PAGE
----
“We have been working to ensure alternative deliveries and the best possible storage levels across the EU,” von der Leyen said in a statement, without providing more detail.
“We will also continue working with international partners to secure alternative flows,” she added, also without specifying.
Von der Leyen’s words are not just a hollow attempt to counter the Kremlin’s move, Eyal said.
Even before the war erupted in Ukraine, the European Commission held internal discussions about what it could do if the worst were to happen and its energy supplies were threatened by Moscow. Emergency contingency plans were put in place, and countries were advised to keep emergency stocks stored away, he said.
“So for instance, Poland has about 81 percent of its current storage capacity in store,” Eyal said, “which is a very good position to be in, because, remember, this is coming to the summer in Europe; our consumption goes down anyway because heating requirements go down.”
While Europe can probably keep its head above water for now, the real test will come in the fall, when cold weather returns and consumption shoots up.
“But I would say that for the moment, the idea that we can do it, we can put up with, it’s correct, not just propaganda,” he said.
Who is next?
Shortly after Gazprom’s announcement Wednesday, Russia’s top lawmaker, Vyacheslav Volodin, said the state-run company had made the right decision and that Moscow should do the same with other “unfriendly” countries, signaling the Kremlin might not stop at cutting off supplies to Poland and Bulgaria.
This was followed by a warning from Kremlin spokesman Dmitry Peskov, who cautioned that other European countries may see the taps turned off if they refuse to pay for gas in rubles by the time payment is due.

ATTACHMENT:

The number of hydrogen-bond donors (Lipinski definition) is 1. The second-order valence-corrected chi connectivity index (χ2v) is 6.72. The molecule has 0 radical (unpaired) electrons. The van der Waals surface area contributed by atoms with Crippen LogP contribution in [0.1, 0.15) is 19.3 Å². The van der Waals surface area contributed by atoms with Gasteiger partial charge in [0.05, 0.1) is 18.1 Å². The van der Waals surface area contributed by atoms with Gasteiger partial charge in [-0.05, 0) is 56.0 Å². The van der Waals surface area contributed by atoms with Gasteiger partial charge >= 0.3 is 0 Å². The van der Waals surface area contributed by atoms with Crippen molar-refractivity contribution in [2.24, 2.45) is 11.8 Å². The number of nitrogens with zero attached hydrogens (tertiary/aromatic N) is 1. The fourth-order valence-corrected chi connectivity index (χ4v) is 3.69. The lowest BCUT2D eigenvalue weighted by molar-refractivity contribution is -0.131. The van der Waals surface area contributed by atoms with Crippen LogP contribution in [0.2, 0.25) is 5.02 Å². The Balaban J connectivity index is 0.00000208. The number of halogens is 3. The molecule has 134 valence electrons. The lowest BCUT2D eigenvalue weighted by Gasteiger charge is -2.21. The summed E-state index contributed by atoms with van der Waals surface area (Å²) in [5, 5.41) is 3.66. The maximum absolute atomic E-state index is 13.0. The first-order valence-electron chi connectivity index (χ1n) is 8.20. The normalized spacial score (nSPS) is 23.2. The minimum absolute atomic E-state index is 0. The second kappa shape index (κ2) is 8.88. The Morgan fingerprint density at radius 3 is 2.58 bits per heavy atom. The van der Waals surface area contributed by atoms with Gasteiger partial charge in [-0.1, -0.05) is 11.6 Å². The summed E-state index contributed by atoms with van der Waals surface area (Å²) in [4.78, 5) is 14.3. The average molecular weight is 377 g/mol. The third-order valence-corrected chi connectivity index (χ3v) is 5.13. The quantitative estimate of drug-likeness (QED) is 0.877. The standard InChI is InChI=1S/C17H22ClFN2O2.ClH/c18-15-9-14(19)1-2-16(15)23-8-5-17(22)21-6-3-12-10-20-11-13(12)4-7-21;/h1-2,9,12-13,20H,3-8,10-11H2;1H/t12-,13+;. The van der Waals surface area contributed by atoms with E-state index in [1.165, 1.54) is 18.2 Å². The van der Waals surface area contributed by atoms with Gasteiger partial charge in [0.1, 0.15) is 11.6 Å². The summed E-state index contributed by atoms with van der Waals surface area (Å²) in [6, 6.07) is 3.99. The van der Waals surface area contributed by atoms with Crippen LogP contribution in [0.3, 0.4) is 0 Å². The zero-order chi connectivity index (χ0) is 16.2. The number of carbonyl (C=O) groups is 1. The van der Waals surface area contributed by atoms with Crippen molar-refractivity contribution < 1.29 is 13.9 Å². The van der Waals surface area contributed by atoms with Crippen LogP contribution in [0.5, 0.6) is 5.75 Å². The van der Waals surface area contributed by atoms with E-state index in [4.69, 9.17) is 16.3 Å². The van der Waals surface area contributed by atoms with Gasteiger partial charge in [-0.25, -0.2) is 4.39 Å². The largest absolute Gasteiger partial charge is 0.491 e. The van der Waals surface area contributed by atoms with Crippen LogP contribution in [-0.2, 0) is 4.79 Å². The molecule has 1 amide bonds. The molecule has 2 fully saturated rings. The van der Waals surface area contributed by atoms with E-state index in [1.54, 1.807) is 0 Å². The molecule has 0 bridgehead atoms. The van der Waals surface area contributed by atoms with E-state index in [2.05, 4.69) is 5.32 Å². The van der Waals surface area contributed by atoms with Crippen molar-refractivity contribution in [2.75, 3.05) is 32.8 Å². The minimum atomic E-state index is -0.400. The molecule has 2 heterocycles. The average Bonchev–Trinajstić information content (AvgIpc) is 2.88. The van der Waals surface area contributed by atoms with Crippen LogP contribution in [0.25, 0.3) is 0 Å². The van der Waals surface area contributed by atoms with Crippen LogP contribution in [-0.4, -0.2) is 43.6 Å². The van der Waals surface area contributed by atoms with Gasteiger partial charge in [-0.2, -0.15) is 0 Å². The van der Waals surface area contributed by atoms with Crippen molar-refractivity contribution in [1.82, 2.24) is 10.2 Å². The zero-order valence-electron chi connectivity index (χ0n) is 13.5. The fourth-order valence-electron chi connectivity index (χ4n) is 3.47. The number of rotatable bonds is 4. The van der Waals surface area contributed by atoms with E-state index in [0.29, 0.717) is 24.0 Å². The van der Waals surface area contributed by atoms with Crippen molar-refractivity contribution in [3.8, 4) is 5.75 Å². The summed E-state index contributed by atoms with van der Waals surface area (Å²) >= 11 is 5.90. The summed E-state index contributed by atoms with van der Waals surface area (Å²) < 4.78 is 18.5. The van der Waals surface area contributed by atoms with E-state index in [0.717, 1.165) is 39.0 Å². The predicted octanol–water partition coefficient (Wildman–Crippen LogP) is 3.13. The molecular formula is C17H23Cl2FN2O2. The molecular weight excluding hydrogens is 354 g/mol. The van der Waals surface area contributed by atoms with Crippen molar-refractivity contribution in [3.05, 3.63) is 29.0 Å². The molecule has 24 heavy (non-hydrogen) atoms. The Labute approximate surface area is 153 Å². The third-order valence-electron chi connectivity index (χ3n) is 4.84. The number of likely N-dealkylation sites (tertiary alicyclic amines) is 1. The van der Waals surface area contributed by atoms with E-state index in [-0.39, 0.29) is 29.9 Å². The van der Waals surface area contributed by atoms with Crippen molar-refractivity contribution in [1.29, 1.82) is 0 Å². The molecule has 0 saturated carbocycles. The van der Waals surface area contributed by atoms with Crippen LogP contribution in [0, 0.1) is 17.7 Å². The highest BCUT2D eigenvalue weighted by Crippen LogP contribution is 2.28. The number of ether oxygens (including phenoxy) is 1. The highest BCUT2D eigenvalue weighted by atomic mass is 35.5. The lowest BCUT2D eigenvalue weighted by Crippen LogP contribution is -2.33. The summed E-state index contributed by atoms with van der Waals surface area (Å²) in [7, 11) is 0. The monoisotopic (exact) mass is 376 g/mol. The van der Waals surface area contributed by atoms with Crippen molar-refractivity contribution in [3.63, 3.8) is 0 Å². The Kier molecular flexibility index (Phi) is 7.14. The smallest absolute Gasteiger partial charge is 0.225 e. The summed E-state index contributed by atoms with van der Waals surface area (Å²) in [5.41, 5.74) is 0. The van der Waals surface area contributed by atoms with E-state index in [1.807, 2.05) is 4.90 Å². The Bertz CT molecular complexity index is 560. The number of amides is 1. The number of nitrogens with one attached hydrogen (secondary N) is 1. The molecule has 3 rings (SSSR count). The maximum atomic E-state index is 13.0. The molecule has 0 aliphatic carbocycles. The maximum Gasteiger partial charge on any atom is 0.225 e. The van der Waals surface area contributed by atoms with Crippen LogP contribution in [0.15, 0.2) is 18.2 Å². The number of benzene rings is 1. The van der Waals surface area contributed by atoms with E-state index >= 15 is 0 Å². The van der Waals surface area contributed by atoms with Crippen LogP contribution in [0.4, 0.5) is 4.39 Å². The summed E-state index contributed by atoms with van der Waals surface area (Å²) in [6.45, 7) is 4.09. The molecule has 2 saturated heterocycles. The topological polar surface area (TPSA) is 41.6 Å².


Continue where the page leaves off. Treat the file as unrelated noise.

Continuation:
Peskov rejected the accusation that Russia was using gas supplies to blackmail the continent, instead saying the refusal to abide by Moscow’s demands reflects a Western desire to “punish our country at all costs, even to the detriment of their own taxpayers, gas consumers, producers and so on.”
Lough, of Chatham House, said: “It’s a warning, in particular, to Germany that its gas supplies are not safe and coincides with Berlin’s decision to sharply increase its military support for Ukraine, including the delivery of heavy weapons.”
Germany depends on Russia for about one-third of total energy consumption. The country announced its first delivery of heavy weapons to Ukraine on Tuesday after weeks of pressure at home and abroad.
Eyal said there was no question the choice of the two countries was deliberate.
Poland, the most vocally anti-Russian E.U. nation, has been a hub for Western weapons supplies and humanitarian aid flowing into neighboring Ukraine as well as millions of refugees racing out. Bulgaria has also backed Ukraine’s cause, and it is one of the continent’s most economically vulnerable nations and heavily dependent on Russian gas.
“The idea there is to try to break European Union solidarity,” Eyal said.
Is Russia shooting itself in the foot?
The Gazprom announcement marks the opening of another battlefront for Russia, Eyal said, and it’s unclear whether Putin will have any more success here than he has so far in Ukraine.
While Europe’s dependence on Russian energy has given the Kremlin a potential pressure point to exploit, that reliance works both ways.
“The Russians are behaving as though we don’t care — as in, you are the beggar and I am the one to decide,” he said. “Of course, deep down they must know that this is not the case because what will happen is that as the deliveries diminish and Europe diversifies its resources, it’s highly unlikely to return to a dependency on Russia.”
That’s a problem for Moscow, he said, because while demand for natural gas is going to continue to be high in the world, getting new customers is easier said than done.
The delivery of gas into Europe was comparatively cheap for the Russians because it was done through existing pipelines built many decades ago, Eyal said.
“So Mr. Putin now says, ‘If you don’t want my stuff, I will send it to China or to other Asian countries.’ Broadly speaking, he is right. But the devil is in the detail,” he added. “Diversifying that customer base will be an expensive operation for the Russians precisely when they don’t have the cash.”
Asked whether Russia was ready for the budget losses it could sustain if it cuts off more countries, Peskov said that “all risks have been assessed and the necessary measures have been taken.”